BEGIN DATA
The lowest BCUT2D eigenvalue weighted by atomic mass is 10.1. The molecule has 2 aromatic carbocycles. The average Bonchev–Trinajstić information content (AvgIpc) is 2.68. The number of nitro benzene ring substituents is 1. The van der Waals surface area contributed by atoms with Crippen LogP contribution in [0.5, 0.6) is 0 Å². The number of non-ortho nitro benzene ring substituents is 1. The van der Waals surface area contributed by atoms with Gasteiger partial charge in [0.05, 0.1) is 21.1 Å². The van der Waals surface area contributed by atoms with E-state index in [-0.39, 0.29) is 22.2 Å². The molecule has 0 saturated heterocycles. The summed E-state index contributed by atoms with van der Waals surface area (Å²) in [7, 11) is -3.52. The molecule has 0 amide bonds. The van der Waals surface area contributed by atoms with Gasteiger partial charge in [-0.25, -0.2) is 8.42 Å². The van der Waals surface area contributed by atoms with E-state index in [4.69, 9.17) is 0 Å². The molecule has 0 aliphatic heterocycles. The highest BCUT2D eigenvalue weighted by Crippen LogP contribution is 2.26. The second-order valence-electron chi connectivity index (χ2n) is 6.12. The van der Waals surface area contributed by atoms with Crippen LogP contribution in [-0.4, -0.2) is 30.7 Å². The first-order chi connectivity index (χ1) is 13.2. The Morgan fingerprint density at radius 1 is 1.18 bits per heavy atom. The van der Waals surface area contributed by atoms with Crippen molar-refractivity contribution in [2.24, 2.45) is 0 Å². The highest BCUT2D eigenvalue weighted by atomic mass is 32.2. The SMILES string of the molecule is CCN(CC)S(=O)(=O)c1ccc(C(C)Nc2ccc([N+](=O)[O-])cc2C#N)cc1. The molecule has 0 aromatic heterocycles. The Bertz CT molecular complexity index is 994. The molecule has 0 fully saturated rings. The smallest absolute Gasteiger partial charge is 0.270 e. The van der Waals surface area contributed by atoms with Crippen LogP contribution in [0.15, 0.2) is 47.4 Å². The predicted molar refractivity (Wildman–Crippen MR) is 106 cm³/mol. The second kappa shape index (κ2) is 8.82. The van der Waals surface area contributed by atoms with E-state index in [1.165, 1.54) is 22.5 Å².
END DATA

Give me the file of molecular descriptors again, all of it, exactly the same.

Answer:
The lowest BCUT2D eigenvalue weighted by atomic mass is 10.1. The molecule has 2 aromatic carbocycles. The average Bonchev–Trinajstić information content (AvgIpc) is 2.68. The number of nitro benzene ring substituents is 1. The van der Waals surface area contributed by atoms with Crippen LogP contribution in [0.5, 0.6) is 0 Å². The number of non-ortho nitro benzene ring substituents is 1. The van der Waals surface area contributed by atoms with Gasteiger partial charge in [0.05, 0.1) is 21.1 Å². The van der Waals surface area contributed by atoms with E-state index in [-0.39, 0.29) is 22.2 Å². The molecule has 0 saturated heterocycles. The summed E-state index contributed by atoms with van der Waals surface area (Å²) in [7, 11) is -3.52. The molecule has 0 amide bonds. The van der Waals surface area contributed by atoms with Gasteiger partial charge in [-0.25, -0.2) is 8.42 Å². The van der Waals surface area contributed by atoms with E-state index in [4.69, 9.17) is 0 Å². The molecule has 0 aliphatic heterocycles. The highest BCUT2D eigenvalue weighted by Crippen LogP contribution is 2.26. The second-order valence-electron chi connectivity index (χ2n) is 6.12. The van der Waals surface area contributed by atoms with Crippen LogP contribution in [-0.4, -0.2) is 30.7 Å². The first-order chi connectivity index (χ1) is 13.2. The Morgan fingerprint density at radius 1 is 1.18 bits per heavy atom. The van der Waals surface area contributed by atoms with Crippen molar-refractivity contribution in [2.24, 2.45) is 0 Å². The highest BCUT2D eigenvalue weighted by atomic mass is 32.2. The SMILES string of the molecule is CCN(CC)S(=O)(=O)c1ccc(C(C)Nc2ccc([N+](=O)[O-])cc2C#N)cc1. The molecule has 0 aromatic heterocycles. The Bertz CT molecular complexity index is 994. The molecule has 0 fully saturated rings. The smallest absolute Gasteiger partial charge is 0.270 e. The van der Waals surface area contributed by atoms with Crippen LogP contribution in [0.15, 0.2) is 47.4 Å². The predicted molar refractivity (Wildman–Crippen MR) is 106 cm³/mol. The second kappa shape index (κ2) is 8.82. The van der Waals surface area contributed by atoms with E-state index in [1.165, 1.54) is 22.5 Å².